Eric San, aka Kid Koala, started work on a rock record with his pal Dynomite D (whom he met on the ’98 the Beasties Boys tour) after they had been approached to do a soundtrack for a documentary film. The film never materialized but the result of the collaboration is the deadly rock outfit, The Slew: Kid Koala, Dynomite D, Chris Ross & Myles Heskett – the former rhythm section of Wolfmother. And six turntables.
I was involved in booking a gig in Milwaukee some five or more years ago with Kid Koala where we met in a dark, sweaty little club. His performance blew my mind, and I swear he produced a third hand somewhere in that blur of three-turntable light speed man handling. I corresponded with him about this and our mutual love for Milwaukee’s Old Man Malcolm. He also admitted to having a thing for Woody Allen weepies. Read all about it and check out these hot off the press live videos of The Slew!
I remember there was something odd on that Milwaukee contract rider like tube socks or soft TP you used to cushion the turntables. Do you still roll like that?
I remember that gig! Malcolm Michilles was there deejaying too. He’s still one of my favorite deejays on the planet.
Yeah the tech rider probably had household rolls of toilet paper on it. You put them under each leg of the table to help absorb some of the low end feedback on the turntable needles. It’s all very nerdy but it works. It was actually Malcolm that taught me that trick!
I remember doing a show with Citizen King and seeing them all jump around and his turntables were set up in front of the bass amp. And they were all jumping around and the needles didn’t skip or feedback. I asked, “How did you do that?” He said, “Rolls of toilet paper. It’s the best 2 bucks you could ever spend.” He was also the first dj I know that used sawhorses turntable stands. They were way sturdier than regular tables and they folded up and toured well.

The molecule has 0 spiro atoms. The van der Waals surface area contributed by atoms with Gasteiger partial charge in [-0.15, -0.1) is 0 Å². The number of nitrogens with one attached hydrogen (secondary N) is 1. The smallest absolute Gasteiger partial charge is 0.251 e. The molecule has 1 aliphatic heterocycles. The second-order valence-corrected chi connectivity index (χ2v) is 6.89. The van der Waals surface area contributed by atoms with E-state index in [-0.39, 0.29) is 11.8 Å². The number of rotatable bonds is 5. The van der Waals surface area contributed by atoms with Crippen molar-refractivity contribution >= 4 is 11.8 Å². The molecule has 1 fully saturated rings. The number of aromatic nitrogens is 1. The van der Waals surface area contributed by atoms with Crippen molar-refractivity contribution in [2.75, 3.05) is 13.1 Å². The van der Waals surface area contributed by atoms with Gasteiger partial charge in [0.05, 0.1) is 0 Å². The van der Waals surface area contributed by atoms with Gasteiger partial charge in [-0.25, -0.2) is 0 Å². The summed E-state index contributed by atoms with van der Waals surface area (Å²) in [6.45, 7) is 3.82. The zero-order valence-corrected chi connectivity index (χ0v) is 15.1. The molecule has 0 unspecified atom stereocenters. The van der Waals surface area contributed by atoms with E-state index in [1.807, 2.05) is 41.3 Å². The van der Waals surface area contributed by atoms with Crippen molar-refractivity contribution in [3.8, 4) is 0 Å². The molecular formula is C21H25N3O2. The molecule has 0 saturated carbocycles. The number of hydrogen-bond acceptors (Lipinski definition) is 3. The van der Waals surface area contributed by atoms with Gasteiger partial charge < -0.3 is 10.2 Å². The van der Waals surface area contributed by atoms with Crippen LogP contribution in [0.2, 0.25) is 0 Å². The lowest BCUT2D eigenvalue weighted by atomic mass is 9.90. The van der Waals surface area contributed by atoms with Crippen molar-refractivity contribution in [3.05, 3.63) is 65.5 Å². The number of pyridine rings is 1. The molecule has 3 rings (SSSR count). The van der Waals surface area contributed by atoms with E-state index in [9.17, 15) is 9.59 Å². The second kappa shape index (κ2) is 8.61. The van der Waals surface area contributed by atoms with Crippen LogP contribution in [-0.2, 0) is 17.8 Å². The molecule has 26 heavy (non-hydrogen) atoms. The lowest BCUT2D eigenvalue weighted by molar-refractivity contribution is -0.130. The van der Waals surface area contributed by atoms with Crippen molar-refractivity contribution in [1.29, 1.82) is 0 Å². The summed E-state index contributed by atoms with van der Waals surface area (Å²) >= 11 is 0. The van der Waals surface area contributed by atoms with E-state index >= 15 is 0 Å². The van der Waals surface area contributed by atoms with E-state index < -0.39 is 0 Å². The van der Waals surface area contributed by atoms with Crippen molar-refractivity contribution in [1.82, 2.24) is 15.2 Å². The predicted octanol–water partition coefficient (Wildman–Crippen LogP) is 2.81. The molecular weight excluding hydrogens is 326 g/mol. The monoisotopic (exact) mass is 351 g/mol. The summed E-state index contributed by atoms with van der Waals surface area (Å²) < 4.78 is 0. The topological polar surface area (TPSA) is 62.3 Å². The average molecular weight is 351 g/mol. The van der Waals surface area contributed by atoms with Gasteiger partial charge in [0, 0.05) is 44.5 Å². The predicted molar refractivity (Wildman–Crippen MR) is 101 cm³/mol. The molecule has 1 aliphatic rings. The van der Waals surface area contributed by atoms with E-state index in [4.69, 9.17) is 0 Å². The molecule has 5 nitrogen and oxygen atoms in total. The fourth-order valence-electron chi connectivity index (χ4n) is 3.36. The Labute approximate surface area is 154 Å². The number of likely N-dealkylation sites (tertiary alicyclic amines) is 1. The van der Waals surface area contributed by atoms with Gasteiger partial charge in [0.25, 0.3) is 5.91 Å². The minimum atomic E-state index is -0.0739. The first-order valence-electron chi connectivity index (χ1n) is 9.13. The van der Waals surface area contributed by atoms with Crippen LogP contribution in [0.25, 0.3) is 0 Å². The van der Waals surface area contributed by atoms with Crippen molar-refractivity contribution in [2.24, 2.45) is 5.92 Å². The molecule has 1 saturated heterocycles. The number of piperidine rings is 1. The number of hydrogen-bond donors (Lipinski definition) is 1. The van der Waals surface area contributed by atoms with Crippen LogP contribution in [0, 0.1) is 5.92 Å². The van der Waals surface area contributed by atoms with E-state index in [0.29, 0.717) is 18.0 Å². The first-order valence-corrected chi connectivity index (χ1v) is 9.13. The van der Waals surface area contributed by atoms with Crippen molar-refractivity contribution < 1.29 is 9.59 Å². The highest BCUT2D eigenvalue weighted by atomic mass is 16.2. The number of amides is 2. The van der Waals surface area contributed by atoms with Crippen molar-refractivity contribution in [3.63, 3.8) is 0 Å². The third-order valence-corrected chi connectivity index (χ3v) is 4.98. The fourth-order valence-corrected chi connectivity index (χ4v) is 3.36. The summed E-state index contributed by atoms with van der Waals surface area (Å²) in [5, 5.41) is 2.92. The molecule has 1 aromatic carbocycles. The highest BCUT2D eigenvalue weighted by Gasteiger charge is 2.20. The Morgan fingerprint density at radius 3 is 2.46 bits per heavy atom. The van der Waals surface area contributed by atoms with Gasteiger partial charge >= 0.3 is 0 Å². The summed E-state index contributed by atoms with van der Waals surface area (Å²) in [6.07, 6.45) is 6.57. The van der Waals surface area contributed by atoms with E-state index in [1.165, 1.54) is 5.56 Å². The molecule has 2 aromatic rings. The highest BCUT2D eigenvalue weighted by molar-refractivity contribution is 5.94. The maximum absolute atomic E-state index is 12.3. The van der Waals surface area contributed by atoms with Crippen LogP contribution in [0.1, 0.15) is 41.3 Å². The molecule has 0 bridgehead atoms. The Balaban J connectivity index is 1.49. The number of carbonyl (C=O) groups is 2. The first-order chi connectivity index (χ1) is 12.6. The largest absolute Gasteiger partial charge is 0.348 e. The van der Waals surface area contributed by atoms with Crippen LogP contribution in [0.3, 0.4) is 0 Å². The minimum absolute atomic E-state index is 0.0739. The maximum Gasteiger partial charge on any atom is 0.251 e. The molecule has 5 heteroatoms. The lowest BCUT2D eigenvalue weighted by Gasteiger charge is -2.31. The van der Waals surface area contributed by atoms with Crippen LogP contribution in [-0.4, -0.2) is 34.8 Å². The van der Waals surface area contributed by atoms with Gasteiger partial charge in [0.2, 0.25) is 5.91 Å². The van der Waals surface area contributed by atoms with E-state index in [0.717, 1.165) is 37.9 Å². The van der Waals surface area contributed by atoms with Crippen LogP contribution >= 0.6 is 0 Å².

We still use sawhorses today on Slew tour. We added extra layers of foam and rubber feet to help further. But it’s generally the same idea. They’re great. And they let us rock out and not have to worry about needles skipping or anything. It’s just drop the needle and go!
So you see, I owe a lot to the Milwaukee DJ scene!
So where do these tough songs come from with The Slew, who writes them, you, everyone?
Dynomite D and I put these tracks together over the last 4 and half years. We wanted to make a heavy sounding record that all of our skater friends would enjoy. Every layer on the record was hand cut on a turntable… that’s why it took so long and also why a lot of it has that twisted turntable sound which we liked. We knew we wanted this record to be off the grid… so doing it by hand was one way to get that feel.
Chris Ross, and Myles Heskett (formerly of Wolfmother) joined us to help recreate the album tracks live on our first Slew tour earlier this year. We had so much fun playing with them that we’ve planned to record a new Slew album. They’re going to record some bass and drum parts for us… at which point we will cut it to vinyl and recut their parts back into the tracks and see what happens. It should be fun.
What song would you live inside of if you could?
It’s Not Easy Being Green.
The Hudsucker Proxy.
You dabbled with composing some for some shorts haven’t you? Ever thought about feature films? Let’s make this a three part question while we’re at it, what film would you score or write a soundtrack for if you could?
No one’s ever asked me to score a feature film. I’ve mostly scored for animated shorts so far. Right now, I’m happy just scoring scenes from my comic books to get used to the whole idea of tailoring music to picture and different dramatic moments. It’d be fun to score a Woody Allen film or a quirky rom com. I could do a handcut turntable New Orleans Jazz soundtrack for that! I think The Slew could easily do a great score for some action-adventure movie. That’s some great car chase music!